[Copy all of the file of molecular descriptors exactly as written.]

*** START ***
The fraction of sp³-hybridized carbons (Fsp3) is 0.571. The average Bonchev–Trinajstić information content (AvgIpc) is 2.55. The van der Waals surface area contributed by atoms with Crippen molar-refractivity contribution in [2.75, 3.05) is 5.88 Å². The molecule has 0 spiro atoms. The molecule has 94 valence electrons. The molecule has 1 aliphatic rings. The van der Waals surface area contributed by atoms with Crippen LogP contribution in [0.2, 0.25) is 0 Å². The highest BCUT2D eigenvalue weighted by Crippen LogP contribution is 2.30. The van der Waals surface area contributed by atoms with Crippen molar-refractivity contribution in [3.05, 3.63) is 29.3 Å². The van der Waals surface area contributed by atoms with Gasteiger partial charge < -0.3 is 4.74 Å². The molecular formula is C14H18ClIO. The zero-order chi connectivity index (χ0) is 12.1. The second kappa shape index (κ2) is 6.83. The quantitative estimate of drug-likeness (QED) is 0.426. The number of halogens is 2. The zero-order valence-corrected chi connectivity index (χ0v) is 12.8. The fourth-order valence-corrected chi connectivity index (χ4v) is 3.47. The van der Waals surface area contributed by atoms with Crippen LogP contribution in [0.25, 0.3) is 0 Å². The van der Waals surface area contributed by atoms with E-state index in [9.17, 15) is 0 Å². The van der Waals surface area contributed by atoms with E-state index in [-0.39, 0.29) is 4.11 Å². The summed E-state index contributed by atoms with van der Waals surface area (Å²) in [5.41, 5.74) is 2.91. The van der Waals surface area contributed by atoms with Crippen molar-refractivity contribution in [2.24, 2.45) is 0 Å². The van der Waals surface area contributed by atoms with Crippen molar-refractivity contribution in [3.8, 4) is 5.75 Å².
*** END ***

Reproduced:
The fraction of sp³-hybridized carbons (Fsp3) is 0.571. The average Bonchev–Trinajstić information content (AvgIpc) is 2.55. The van der Waals surface area contributed by atoms with Crippen molar-refractivity contribution in [2.75, 3.05) is 5.88 Å². The molecule has 0 spiro atoms. The molecule has 94 valence electrons. The molecule has 1 aliphatic rings. The van der Waals surface area contributed by atoms with Crippen LogP contribution in [0.2, 0.25) is 0 Å². The highest BCUT2D eigenvalue weighted by Crippen LogP contribution is 2.30. The van der Waals surface area contributed by atoms with Crippen molar-refractivity contribution in [3.05, 3.63) is 29.3 Å². The van der Waals surface area contributed by atoms with Gasteiger partial charge < -0.3 is 4.74 Å². The molecular formula is C14H18ClIO. The zero-order chi connectivity index (χ0) is 12.1. The second kappa shape index (κ2) is 6.83. The quantitative estimate of drug-likeness (QED) is 0.426. The number of halogens is 2. The zero-order valence-corrected chi connectivity index (χ0v) is 12.8. The fourth-order valence-corrected chi connectivity index (χ4v) is 3.47. The van der Waals surface area contributed by atoms with Crippen LogP contribution in [0.25, 0.3) is 0 Å². The van der Waals surface area contributed by atoms with E-state index in [9.17, 15) is 0 Å². The van der Waals surface area contributed by atoms with E-state index in [-0.39, 0.29) is 4.11 Å². The summed E-state index contributed by atoms with van der Waals surface area (Å²) in [5.41, 5.74) is 2.91. The van der Waals surface area contributed by atoms with Crippen molar-refractivity contribution in [2.24, 2.45) is 0 Å². The van der Waals surface area contributed by atoms with Crippen molar-refractivity contribution in [3.8, 4) is 5.75 Å².